(Reuters) - Phil Mickelson does not need a U.S. Open triumph to cement his legacy as one of golf’s all-time greats but he will arrive at Pebble Beach this week looking to take care of unfinished business and rubber-stamp his lofty status.
Mickelson has been a runner-up at the U.S. Open a record six times, most recently in 2013 when he finished two shots behind England’s Justin Rose at Merion, and he is yearning for the chance to complete a career grand slam of the four majors.
“There’s not much I could do right now that would do anything to redefine my career, but there’s one thing I could do, and that would be to win a U.S. Open,” said Mickelson.
“So if I were to do that, it would change the way I view my career because there are only, what, five guys that have ever won all the majors. And you have to look at those guys differently.
“And if I ever join that crowd, and the only way to do that is to win a U.S. Open, it would redefine my career.”
The American left-hander, a perennial fan favourite who turns 49 on the final day of the year’s third major, has been grouped with Dustin Johnson and Graeme McDowell for the first two rounds of the U.S. Open.
Victory at Pebble Beach would allow Mickelson to bury memories of his multiple near-misses at the U.S. Open and put his name alongside Gene Sarazen, Ben Hogan, Jack Nicklaus, Gary Player and Tiger Woods on the career grand slam list.
“It would be pretty special to be part of the elite players that have won all four,” said Mickelson, who has been stalled on his career tally of five majors since his 2013 victory at the British Open. “To me that’s the sign of a complete game.”
Traditionally, U.S. Opens have placed a premium on accuracy off the tee, due to narrow fairways flanked by thick rough, and the ability to scramble pars on lightning-fast greens.
Mickelson has already triumphed at Pebble Beach this year, having won the AT&T Pebble Beach Pro-Am in February. While he is aware the course will play differently this week, he feels it will still suit his style.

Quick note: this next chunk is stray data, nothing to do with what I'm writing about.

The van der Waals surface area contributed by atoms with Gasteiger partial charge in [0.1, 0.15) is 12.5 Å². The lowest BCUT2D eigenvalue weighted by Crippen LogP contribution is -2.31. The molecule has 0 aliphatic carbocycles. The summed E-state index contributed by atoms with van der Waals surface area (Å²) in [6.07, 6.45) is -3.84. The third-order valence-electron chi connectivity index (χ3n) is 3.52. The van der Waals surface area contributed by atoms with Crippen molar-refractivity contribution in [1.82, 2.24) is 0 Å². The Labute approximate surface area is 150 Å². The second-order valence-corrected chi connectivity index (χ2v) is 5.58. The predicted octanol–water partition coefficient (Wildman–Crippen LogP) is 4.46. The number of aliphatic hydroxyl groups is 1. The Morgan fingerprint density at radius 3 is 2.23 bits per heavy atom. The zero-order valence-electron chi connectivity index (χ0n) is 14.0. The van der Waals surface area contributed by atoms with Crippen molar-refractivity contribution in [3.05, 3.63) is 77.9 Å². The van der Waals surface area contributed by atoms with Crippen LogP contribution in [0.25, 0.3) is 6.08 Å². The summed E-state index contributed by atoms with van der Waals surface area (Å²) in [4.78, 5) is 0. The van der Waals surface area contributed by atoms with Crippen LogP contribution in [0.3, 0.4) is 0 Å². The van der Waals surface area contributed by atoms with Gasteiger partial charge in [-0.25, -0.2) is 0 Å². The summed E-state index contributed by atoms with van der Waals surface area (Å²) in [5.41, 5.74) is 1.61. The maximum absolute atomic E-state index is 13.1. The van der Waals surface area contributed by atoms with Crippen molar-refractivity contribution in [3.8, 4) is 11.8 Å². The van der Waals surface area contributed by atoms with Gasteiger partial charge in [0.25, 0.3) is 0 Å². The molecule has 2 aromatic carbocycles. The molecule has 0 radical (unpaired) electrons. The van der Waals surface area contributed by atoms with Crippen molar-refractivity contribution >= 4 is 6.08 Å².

“We’re on a golf course at Pebble where you really don’t need to hit a lot of drivers, and you need to putt poa annua greens very well with a lot of break, which is something I’ve done well,” said Mickelson.
“It lessens my weakness, which is hitting fairways. It makes that not quite as important because you don’t have to hit drivers there.”
While Mickelson is running out of time to complete the career grand slam, he does not feel his advanced age is the biggest challenge to overcome but rather the pressure he puts on himself to triumph at his national championship.
“The difficulty is not the age. The difficulty is that when you’re in your 20s you feel like you have multiple chances. And when you’re turning 49, you’re like I’ve got two more chances, this year, and maybe Winged Foot (in 2020) and that’s about it,” said Mickelson.
“With that being the only one in the four that I haven’t won, and what it would offer me and how I look at my career, I put more pressure on it. That’s the difficult thing.”
Reporting by Frank Pingue in Toronto, editing by Pritha Sarkar